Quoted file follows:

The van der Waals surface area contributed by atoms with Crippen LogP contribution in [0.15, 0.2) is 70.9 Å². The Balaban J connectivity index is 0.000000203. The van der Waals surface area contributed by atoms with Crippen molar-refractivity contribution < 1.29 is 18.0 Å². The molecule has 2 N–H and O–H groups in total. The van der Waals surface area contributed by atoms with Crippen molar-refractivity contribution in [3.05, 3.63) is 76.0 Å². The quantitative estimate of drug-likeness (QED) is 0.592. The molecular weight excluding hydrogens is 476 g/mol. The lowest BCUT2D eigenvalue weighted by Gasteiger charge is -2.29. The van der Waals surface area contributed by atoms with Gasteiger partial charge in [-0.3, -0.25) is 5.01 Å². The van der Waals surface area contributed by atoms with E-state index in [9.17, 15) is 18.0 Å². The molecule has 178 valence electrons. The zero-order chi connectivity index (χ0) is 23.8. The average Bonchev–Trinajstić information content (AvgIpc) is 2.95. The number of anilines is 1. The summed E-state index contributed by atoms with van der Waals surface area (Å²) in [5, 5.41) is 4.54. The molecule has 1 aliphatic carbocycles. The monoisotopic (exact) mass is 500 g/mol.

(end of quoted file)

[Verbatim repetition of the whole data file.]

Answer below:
The van der Waals surface area contributed by atoms with Crippen LogP contribution in [0.15, 0.2) is 70.9 Å². The Balaban J connectivity index is 0.000000203. The van der Waals surface area contributed by atoms with Crippen molar-refractivity contribution < 1.29 is 18.0 Å². The molecule has 2 N–H and O–H groups in total. The van der Waals surface area contributed by atoms with Crippen molar-refractivity contribution in [3.05, 3.63) is 76.0 Å². The quantitative estimate of drug-likeness (QED) is 0.592. The molecular weight excluding hydrogens is 476 g/mol. The lowest BCUT2D eigenvalue weighted by Gasteiger charge is -2.29. The van der Waals surface area contributed by atoms with Gasteiger partial charge in [-0.3, -0.25) is 5.01 Å². The van der Waals surface area contributed by atoms with E-state index in [9.17, 15) is 18.0 Å². The molecule has 178 valence electrons. The zero-order chi connectivity index (χ0) is 23.8. The average Bonchev–Trinajstić information content (AvgIpc) is 2.95. The number of anilines is 1. The summed E-state index contributed by atoms with van der Waals surface area (Å²) in [5, 5.41) is 4.54. The molecule has 1 aliphatic carbocycles. The monoisotopic (exact) mass is 500 g/mol.